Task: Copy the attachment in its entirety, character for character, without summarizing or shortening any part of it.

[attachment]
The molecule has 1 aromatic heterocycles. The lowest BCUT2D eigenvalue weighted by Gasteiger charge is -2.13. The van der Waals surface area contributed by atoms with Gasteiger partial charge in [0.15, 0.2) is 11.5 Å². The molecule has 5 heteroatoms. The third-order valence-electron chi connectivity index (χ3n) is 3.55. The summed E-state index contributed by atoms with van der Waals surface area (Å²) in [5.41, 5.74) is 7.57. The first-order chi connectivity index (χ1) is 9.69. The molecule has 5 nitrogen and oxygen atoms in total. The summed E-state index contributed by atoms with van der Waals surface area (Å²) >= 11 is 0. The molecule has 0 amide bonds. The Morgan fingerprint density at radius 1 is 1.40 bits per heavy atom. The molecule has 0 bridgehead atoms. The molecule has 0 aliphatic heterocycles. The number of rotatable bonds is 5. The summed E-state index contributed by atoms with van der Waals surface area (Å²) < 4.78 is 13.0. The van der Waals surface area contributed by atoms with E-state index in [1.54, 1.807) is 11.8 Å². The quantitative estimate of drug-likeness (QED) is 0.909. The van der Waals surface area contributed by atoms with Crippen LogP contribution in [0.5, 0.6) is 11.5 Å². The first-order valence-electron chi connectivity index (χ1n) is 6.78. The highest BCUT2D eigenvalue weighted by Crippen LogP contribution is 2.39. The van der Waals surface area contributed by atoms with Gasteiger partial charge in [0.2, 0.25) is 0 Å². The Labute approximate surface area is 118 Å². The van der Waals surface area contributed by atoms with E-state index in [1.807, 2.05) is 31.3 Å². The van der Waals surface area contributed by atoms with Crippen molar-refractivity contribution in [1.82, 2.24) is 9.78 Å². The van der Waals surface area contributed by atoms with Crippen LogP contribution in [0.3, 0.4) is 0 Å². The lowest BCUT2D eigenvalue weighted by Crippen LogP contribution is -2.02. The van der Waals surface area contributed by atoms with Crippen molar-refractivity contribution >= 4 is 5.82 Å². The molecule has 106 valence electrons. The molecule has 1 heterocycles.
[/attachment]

The molecule has 1 aromatic heterocycles. The lowest BCUT2D eigenvalue weighted by Gasteiger charge is -2.13. The van der Waals surface area contributed by atoms with Gasteiger partial charge in [0.15, 0.2) is 11.5 Å². The molecule has 5 heteroatoms. The third-order valence-electron chi connectivity index (χ3n) is 3.55. The summed E-state index contributed by atoms with van der Waals surface area (Å²) in [5.41, 5.74) is 7.57. The first-order chi connectivity index (χ1) is 9.69. The molecule has 5 nitrogen and oxygen atoms in total. The summed E-state index contributed by atoms with van der Waals surface area (Å²) >= 11 is 0. The molecule has 0 amide bonds. The Morgan fingerprint density at radius 1 is 1.40 bits per heavy atom. The molecule has 0 bridgehead atoms. The molecule has 0 aliphatic heterocycles. The number of rotatable bonds is 5. The summed E-state index contributed by atoms with van der Waals surface area (Å²) < 4.78 is 13.0. The van der Waals surface area contributed by atoms with E-state index in [1.54, 1.807) is 11.8 Å². The quantitative estimate of drug-likeness (QED) is 0.909. The van der Waals surface area contributed by atoms with Crippen LogP contribution in [0.5, 0.6) is 11.5 Å². The first-order valence-electron chi connectivity index (χ1n) is 6.78. The highest BCUT2D eigenvalue weighted by Crippen LogP contribution is 2.39. The van der Waals surface area contributed by atoms with Gasteiger partial charge in [0.2, 0.25) is 0 Å². The Labute approximate surface area is 118 Å². The van der Waals surface area contributed by atoms with E-state index in [1.807, 2.05) is 31.3 Å². The van der Waals surface area contributed by atoms with Crippen molar-refractivity contribution in [1.82, 2.24) is 9.78 Å². The van der Waals surface area contributed by atoms with Crippen LogP contribution in [0.3, 0.4) is 0 Å². The lowest BCUT2D eigenvalue weighted by Crippen LogP contribution is -2.02. The van der Waals surface area contributed by atoms with Crippen molar-refractivity contribution >= 4 is 5.82 Å². The molecule has 106 valence electrons. The molecule has 1 heterocycles.